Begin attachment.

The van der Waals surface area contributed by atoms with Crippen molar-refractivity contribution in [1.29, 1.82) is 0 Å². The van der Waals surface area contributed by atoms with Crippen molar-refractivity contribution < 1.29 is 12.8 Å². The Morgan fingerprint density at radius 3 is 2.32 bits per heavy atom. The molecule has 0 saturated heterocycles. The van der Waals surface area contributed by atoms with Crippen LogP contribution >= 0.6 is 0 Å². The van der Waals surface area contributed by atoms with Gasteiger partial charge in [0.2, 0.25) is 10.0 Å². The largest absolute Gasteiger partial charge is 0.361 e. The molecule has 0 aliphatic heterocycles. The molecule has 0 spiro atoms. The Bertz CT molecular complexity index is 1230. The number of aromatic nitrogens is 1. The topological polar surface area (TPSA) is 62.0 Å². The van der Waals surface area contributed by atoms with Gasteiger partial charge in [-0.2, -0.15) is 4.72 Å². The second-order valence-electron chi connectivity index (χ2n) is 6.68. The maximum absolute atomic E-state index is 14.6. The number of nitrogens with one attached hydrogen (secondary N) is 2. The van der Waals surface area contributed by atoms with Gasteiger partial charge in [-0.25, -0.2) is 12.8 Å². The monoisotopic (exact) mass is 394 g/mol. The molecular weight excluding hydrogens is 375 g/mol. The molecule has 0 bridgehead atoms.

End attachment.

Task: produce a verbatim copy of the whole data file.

The van der Waals surface area contributed by atoms with Crippen molar-refractivity contribution in [1.29, 1.82) is 0 Å². The van der Waals surface area contributed by atoms with Crippen molar-refractivity contribution < 1.29 is 12.8 Å². The Morgan fingerprint density at radius 3 is 2.32 bits per heavy atom. The molecule has 0 saturated heterocycles. The van der Waals surface area contributed by atoms with Crippen LogP contribution >= 0.6 is 0 Å². The van der Waals surface area contributed by atoms with Gasteiger partial charge in [0.2, 0.25) is 10.0 Å². The largest absolute Gasteiger partial charge is 0.361 e. The molecule has 0 aliphatic heterocycles. The molecule has 0 spiro atoms. The Bertz CT molecular complexity index is 1230. The number of aromatic nitrogens is 1. The topological polar surface area (TPSA) is 62.0 Å². The van der Waals surface area contributed by atoms with Gasteiger partial charge in [-0.2, -0.15) is 4.72 Å². The second-order valence-electron chi connectivity index (χ2n) is 6.68. The maximum absolute atomic E-state index is 14.6. The number of nitrogens with one attached hydrogen (secondary N) is 2. The van der Waals surface area contributed by atoms with Gasteiger partial charge in [-0.25, -0.2) is 12.8 Å². The monoisotopic (exact) mass is 394 g/mol. The molecular weight excluding hydrogens is 375 g/mol. The molecule has 0 bridgehead atoms.